Who I Am
HarperCollins, 544pp, £20
Few rock and rollers can touch Pete Townshend when it comes to sounding off as a sort of contradiction incarnate. Articulate, loquacious, self-deprecating, and self-aggrandising, one never really knows what will emerge from the Who’s longstanding songwriter, whether in terms of the latest sonic offering, a quotable line from an interview, or this long-coming autobiography.
Cynics - and Townshend doubtlessly engenders some cynicism - will grumble that the undertaking is principally an attempt to excuse the child pornography charges that dogged Townshend a few years back; charges that he explained away as research. And while Townshend does come around to mounting a defense in the later portions of this oft-understated reckoning - and a believable one at that - that’s not really why we’re here, is it?
With certain rock autobiographies, excess is the indisputable star. The punters want tales straight out of Spinal Tap, only writ larger, more grotesque, with epic anthems being composed from out of the pre-dawn slop of last night’s after-party. And while Townshend sounds the occasional chord of bacchanalia - his remarks regarding what he wished to do to Mick Jagger is instant website headline material - this is more the bardic, ruminative approach to discussing a life, more Samuel Pepys than Ozzy Osbourne.
In his interviews, Townshend was never a “brevity is the soul of wit” kind of guy, but, weirdly, he’s downright pithy at times here, in keeping with the concision of his finest songs. The Who are perhaps best known today for all things Tommy - with their second rock opera, Quadrophenia, faring better than ever in recent years - but true devotees know that the singles that predate Tommy is where it was at all along. And what singles they are: pocket short stories with relatable characters, a narrative for your ears in generally less than three minutes. And should you wish to know exactly the thinking behind that ethos, Who I Am is the ultimate manual. When Roger Daltrey complains that debut single “I Can’t Explain” is too fey, Townshend- whose up-and-down friendship with Daltrey really is quite touching, an exemplar of hard-won coexistence - accedes. “He wanted our studio work to reflect the power of our R&B set list,” Townshend writes. Although I felt a little aggrieved by Roger’s vehemence, I agreed with him. Our stage act was getting tougher and tougher, and that’s what we needed to get down on vinyl.”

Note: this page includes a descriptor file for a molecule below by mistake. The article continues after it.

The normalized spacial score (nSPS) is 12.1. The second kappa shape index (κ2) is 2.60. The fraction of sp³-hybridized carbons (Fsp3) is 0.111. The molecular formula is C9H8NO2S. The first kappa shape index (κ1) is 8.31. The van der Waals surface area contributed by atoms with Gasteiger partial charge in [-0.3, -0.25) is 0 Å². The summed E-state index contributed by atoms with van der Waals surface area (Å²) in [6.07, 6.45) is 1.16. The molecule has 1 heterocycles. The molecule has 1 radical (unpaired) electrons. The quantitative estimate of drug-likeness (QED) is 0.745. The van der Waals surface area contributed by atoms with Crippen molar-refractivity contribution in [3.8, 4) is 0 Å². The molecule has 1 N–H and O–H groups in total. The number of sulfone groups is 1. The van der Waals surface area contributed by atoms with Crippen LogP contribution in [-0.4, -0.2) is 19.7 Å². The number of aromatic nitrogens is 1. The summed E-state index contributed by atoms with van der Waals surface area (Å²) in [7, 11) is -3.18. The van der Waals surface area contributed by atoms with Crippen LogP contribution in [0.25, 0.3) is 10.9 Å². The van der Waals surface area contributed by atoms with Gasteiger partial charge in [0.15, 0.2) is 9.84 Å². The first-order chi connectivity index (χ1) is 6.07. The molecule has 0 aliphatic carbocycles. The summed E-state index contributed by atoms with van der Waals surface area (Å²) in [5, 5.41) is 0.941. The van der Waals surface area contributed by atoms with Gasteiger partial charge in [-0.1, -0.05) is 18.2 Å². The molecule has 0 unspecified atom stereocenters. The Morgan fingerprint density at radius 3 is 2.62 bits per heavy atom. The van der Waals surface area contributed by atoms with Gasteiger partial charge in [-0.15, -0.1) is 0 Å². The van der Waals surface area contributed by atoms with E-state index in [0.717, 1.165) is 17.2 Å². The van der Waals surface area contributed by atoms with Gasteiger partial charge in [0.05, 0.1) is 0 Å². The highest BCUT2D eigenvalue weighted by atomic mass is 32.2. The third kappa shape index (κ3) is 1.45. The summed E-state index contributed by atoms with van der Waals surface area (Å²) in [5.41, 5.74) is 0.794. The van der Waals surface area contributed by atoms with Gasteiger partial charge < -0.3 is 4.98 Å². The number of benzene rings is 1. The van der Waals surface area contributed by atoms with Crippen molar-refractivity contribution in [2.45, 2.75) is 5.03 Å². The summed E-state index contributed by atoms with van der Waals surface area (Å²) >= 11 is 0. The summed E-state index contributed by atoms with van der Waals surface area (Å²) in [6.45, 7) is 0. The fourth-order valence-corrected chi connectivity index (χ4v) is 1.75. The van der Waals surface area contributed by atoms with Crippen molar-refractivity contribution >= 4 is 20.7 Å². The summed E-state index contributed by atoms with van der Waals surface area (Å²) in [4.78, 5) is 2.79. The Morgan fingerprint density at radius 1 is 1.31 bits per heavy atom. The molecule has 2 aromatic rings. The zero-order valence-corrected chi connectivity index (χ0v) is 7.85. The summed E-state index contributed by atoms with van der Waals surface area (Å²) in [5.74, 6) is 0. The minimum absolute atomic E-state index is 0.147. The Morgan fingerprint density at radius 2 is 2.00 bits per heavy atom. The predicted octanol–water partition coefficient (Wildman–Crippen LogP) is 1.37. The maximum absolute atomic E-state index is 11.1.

And get it down they did - thanks, in large part, to Townshend’s full understanding of his own strengths and liabilities as a musician. For everyone who has ever wondered just what marks a Who record - no matter the style it is cast in - as recognisably a Who record in about five seconds, Townshend provides what could well be the answer: “I felt I had two great strengths as a studio musician. I was a good acoustic guitar player and electric rhythm guitar player.” He’s underselling himself, somewhat, but, yes, that is the crux of it. Even when Keith Moon is flailing all around his drum kit, in his inimitable style it’s Townshend’s guitar that says, in essence, that we have entered Who-dom.
The Meher Baba spiritual talk can take on the qualities of a drone, and there is plenty of childhood pain - some of it stemming from sexual abuse - to unpack. In these sections, it feels as though Townshend is writing more for himself than for his readers, which is ironic, given that no rock and roll composer was more interested in the union between artist and audience than the leader of the Who. There are plenty of accounts of early, awkward sex, but the focus is less on carnality and more on a young man trying to gain firm footing - not so much with the world around him, as with himself. But Townshend grappling with Townshend can make for fascinating insights in terms of the creative process. Tommy, for instance, arises from a miasma of self-doubt regards its merits. Is the story too flimsy? Does it hold together? Is this too outlandish? There’s a desperation factor as well that ratchets up the drama: essentially, it was boom or bust for the Who come ’68, and Tommy was either going to save or finish off the enterprise. Still, if it’s Tommy that assured the band’s future, it was 1970’s Live at Leeds that thrilled Townshend, with the experiences of in-concert music-making filtering back into the compositional process. “The Who were a unit, a machine, a force of nature,” he writes. “As a composer I was just beginning to understand how to harness the power of our stage sound, and balance it with light and shade when making an album.”
The true test, though, of a book like this is whether its appeal extends to readers who could care less about the Who and Townshend’s place in rock history (and his own sense of that place). On that score, there’s an inclusivity to Who I Am that starts with its very title, a statement that will sound almost as a query in the reader’s own mind as he makes his way through these pages. When the locus of a work is a probing search to discern one’s identity, as though from out of a haze, we can’t help but do our own readerly version of that process while going along. Of course, it’s manna for a Who fan to see Townshend speaking so highly of the band’s set at Woodstock. They had only slagged the thing off for a few decades.